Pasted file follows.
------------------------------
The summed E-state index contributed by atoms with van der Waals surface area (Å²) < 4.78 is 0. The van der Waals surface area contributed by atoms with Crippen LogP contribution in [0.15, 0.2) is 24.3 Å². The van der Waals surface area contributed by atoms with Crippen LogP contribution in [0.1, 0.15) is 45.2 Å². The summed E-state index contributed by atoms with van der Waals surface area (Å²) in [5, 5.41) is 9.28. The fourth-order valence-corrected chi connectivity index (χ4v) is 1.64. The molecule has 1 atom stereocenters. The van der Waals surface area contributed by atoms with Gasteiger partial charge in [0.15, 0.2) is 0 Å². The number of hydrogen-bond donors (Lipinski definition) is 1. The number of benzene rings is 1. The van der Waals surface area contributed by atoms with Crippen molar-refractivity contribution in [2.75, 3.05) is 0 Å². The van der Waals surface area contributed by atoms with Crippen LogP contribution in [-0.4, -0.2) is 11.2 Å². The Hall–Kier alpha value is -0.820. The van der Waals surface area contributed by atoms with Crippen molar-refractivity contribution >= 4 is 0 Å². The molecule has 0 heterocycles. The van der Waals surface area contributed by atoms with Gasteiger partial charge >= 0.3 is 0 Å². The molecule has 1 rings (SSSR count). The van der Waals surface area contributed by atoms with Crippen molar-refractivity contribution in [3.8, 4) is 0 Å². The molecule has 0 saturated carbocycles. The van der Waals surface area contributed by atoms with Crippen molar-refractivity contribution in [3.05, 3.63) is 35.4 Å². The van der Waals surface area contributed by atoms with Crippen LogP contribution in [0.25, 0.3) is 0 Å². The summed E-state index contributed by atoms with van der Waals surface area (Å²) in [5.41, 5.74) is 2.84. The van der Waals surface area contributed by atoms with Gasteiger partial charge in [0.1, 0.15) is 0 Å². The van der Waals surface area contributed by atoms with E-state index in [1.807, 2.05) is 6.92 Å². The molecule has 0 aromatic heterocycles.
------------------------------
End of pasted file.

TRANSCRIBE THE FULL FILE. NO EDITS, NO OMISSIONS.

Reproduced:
The summed E-state index contributed by atoms with van der Waals surface area (Å²) < 4.78 is 0. The van der Waals surface area contributed by atoms with Crippen LogP contribution in [0.15, 0.2) is 24.3 Å². The van der Waals surface area contributed by atoms with Crippen LogP contribution in [0.1, 0.15) is 45.2 Å². The summed E-state index contributed by atoms with van der Waals surface area (Å²) in [5, 5.41) is 9.28. The fourth-order valence-corrected chi connectivity index (χ4v) is 1.64. The molecule has 1 atom stereocenters. The van der Waals surface area contributed by atoms with Gasteiger partial charge in [0.15, 0.2) is 0 Å². The number of hydrogen-bond donors (Lipinski definition) is 1. The number of benzene rings is 1. The van der Waals surface area contributed by atoms with Crippen molar-refractivity contribution in [2.75, 3.05) is 0 Å². The van der Waals surface area contributed by atoms with Crippen LogP contribution in [-0.4, -0.2) is 11.2 Å². The Hall–Kier alpha value is -0.820. The van der Waals surface area contributed by atoms with Crippen molar-refractivity contribution >= 4 is 0 Å². The molecule has 0 heterocycles. The van der Waals surface area contributed by atoms with Gasteiger partial charge >= 0.3 is 0 Å². The molecule has 1 rings (SSSR count). The van der Waals surface area contributed by atoms with Crippen molar-refractivity contribution in [3.8, 4) is 0 Å². The molecule has 0 saturated carbocycles. The van der Waals surface area contributed by atoms with Crippen molar-refractivity contribution in [3.05, 3.63) is 35.4 Å². The van der Waals surface area contributed by atoms with Crippen LogP contribution in [0.25, 0.3) is 0 Å². The summed E-state index contributed by atoms with van der Waals surface area (Å²) in [5.41, 5.74) is 2.84. The van der Waals surface area contributed by atoms with Gasteiger partial charge in [0.1, 0.15) is 0 Å². The van der Waals surface area contributed by atoms with E-state index in [1.807, 2.05) is 6.92 Å². The molecule has 0 aromatic heterocycles.